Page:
By now just about everybody is aware of the growing cannabis industry. If you’re in a state that has legalized medicinal or recreational use, there’s no doubt that you’ve been exposed to the robust media coverage that lead up to legalization, and if you’re in a state that has yet to legalize, there’s a good chance that the crop is on the forefront of your local politicians’ mind – and maybe yours as well.
While cannabis has hogged the spot light and has seemingly been a glutton for attention, its close relative has patiently waited for its time, and, to the surprise of many, hemp should probably be getting more attention. Cannabis has been an economic blessing for many of the states that have legalized it, but hemp, and its hundreds of uses, has the potential to be an even greater economic game changer.
Hemp has traditionally been one of America’s most important crops, but for political and cultural reasons has since fallen out of favor. While growers flock to obtain the necessary licensing to grow and dispense cannabis, it seems probable that in the near future even more will choose to produce hemp on a commercial scale. While growers have chosen to grow cannabis, they have overlooked a crop that is not only well suited for American growers, but also one that has the potential to bolster and improve American agriculture and provide consumers with a wide range of products that are used every day.
Why Growers Are Overlooking Hemp
Hemp has been one of the longest continuously used crops throughout civilization, and its use here in America began as early as the 1600s. Since it had a wide range of uses and was easy to grow, it quickly became one of the most important crops in early America, and it was a top cash crop that rivaled tobacco. Unfortunately, this was a long time ago, and since then hemp declined into near obscurity – until recently, of course.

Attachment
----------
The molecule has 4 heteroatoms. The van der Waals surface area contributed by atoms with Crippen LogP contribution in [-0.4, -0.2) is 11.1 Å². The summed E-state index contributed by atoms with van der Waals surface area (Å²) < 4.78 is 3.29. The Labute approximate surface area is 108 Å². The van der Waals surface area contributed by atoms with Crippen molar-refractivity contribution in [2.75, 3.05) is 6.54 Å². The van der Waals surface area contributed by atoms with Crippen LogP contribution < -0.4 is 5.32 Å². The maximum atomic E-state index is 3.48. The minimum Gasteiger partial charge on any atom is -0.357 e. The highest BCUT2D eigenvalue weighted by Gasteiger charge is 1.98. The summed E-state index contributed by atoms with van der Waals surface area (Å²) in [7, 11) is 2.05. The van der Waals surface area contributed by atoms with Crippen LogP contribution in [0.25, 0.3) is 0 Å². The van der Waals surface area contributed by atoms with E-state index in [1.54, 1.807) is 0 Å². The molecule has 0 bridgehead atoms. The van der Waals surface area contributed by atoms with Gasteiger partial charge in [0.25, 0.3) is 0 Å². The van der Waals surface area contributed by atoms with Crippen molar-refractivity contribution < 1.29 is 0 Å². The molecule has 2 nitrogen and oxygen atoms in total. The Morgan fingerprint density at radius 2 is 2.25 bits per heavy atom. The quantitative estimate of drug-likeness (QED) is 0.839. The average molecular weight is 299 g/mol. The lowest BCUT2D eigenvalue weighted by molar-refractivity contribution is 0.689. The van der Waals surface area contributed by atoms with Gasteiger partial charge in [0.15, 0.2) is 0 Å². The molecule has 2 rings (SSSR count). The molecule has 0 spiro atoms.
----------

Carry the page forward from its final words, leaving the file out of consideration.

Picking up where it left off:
The crop’s decline began in the early 1900s when laws were created that prohibited the use of marijuana. During this time hemp began to slowly be grouped with marijuana as part of this movement.
Now seems like an appropriate time to briefly explain how hemp is different from cannabis, and why it really shouldn’t have been made illegal. Cannabis has some undeniable psychoactive effects, so it is understandable why some politicians from nearly a century ago would want to make it illegal, but the high that comes with cannabis is absent with hemp. Hemp is less than 0.3 percent THC, but also has high levels of CBDs. This means it can provide many of the medicinal effects that people are taking advantage of today, while allowing the user to remain completely sober and clear headed.
Hemp was severely affected in 1937 via the Marijuana Tax Act, which made it illegal, and this law is largely why the crop is in the position it is in today. Since then cannabis has flourished in the counter culture and black market, while hemp has not gotten to benefit from the same mystique. This is also why many growers are overlooking the true and undeniable money-making potential of hemp.